Cervical Kyphosis – PMC – NCBI

Cervical Kyphosis – PMC – NCBI

Dream Cheeky will help you know How To Fix Cervical Kyphosis 2022: Things To Know

Video How To Fix Cervical Kyphosis

1. Management principles

As described previously, the broad focus of the treatment of cervical spine deformity correction is to relieve pain, improve alignment of neck, and improve or prevent neurological compromise. Factors that play a key role in the planning of treatment include the presence of spinal cord compression, the flexibility of the deformity, previous surgery, the location of the deformity, and the presence of preexisting anterior or posterior fusion [14].

If the compression is ventral to the spinal cord then it usually requires anterior decompression unless the decompression can be achieved safely by indirect means by deformity correction through a posterior approach (that requires posterior closing wedge osteotomy) [15]. If the anterior column is deficient (either due to infection or tumor), anterior fixation is almost always required [16]. Depending upon the flexibility of deformity, the approach can be planned. If the deformity is flexible and the surgeon is able to achieve the adequate neck extension by manipulation, then an entirely posterior approach can be used for deformity correction [17]. In cases of stiff deformity, fusion of facet joints should be evaluated using CT before deciding further treatment. However, it is imperative to apply cervical traction for a brief period if the desired extension is not achieved or is partially achieved, and if the facet joints are not ankylosed. In practice, the authors applied traction for around seven days before reevaluating the flexibility of deformity. If the surgeon is able to achieve the desired extension, deformity correction can be performed using a posterior approach. Cervical kyphosis is unlikely to improve if no deformity correction is observed after one week of traction [18]. Traction may also be associated with complications such as transient neurological deficits and patient compliance, and is used intraoperatively to aid deformity correction following decompression in anterior surgeries [19]. If the desired extension cannot be achieved, additional anterior release along with posterior instrumentation (if anterior fusion spans more than three levels) may be required.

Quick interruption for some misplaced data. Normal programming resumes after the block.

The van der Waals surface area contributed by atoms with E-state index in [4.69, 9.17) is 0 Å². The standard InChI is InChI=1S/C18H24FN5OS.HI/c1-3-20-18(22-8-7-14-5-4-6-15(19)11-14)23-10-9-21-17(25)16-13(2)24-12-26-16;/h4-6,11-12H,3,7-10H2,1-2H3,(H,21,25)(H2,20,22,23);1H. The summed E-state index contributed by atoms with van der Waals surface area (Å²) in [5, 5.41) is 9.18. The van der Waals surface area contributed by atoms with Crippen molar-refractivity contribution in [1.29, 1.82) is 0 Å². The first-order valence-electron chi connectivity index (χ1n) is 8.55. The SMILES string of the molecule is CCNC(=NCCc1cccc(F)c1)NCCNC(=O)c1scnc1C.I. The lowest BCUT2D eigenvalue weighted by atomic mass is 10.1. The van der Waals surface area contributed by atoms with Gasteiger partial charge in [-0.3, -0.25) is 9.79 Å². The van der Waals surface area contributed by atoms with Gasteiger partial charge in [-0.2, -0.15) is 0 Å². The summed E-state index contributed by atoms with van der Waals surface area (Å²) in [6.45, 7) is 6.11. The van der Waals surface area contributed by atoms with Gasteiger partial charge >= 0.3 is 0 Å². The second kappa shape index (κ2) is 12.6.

The location of the deformity also plays an important role in deciding the approach. Focal kyphosis of the cervical spine can be addressed by anterior corpectomy and fusion, while focal kyphosis at the cervicothoracic junction can be managed via posterior pedicle subtraction osteotomy (PSO) at the cervicothoracic junction [14].

In cases with a history of prior cervical spine surgery, every attempt should be made to obtain the surgical notes in order to determine the intraoperative findings and the type of instrumentation used (if any). A CT scan should be performed to evaluate prior fusion or pseudoarthrosis. If an anterior approach was used previously it may be necessary to approach the cervical spine from the contralateral side, as the scar tissue from previous surgery will make the dissection difficult. However, it is mandatory that an otolaryngologist assesses the vocal cords to ensure adequate mobility preoperatively. In cases where the recurrent laryngeal nerve is injured during prior surgery, a same-side approach should be utilized to prevent injury to the bilateral recurrent laryngeal nerve. If a posterior approach was used in a previous surgery, the wound should be inspected to assess the integrity of the muscles and soft tissue. In cases of dehiscence of muscle cover, consultation with a plastic surgeon should be sought to ensure good soft tissue cover before planning revision surgery. Fig. 2 shows an algorithm for the management of cervical kyphosis.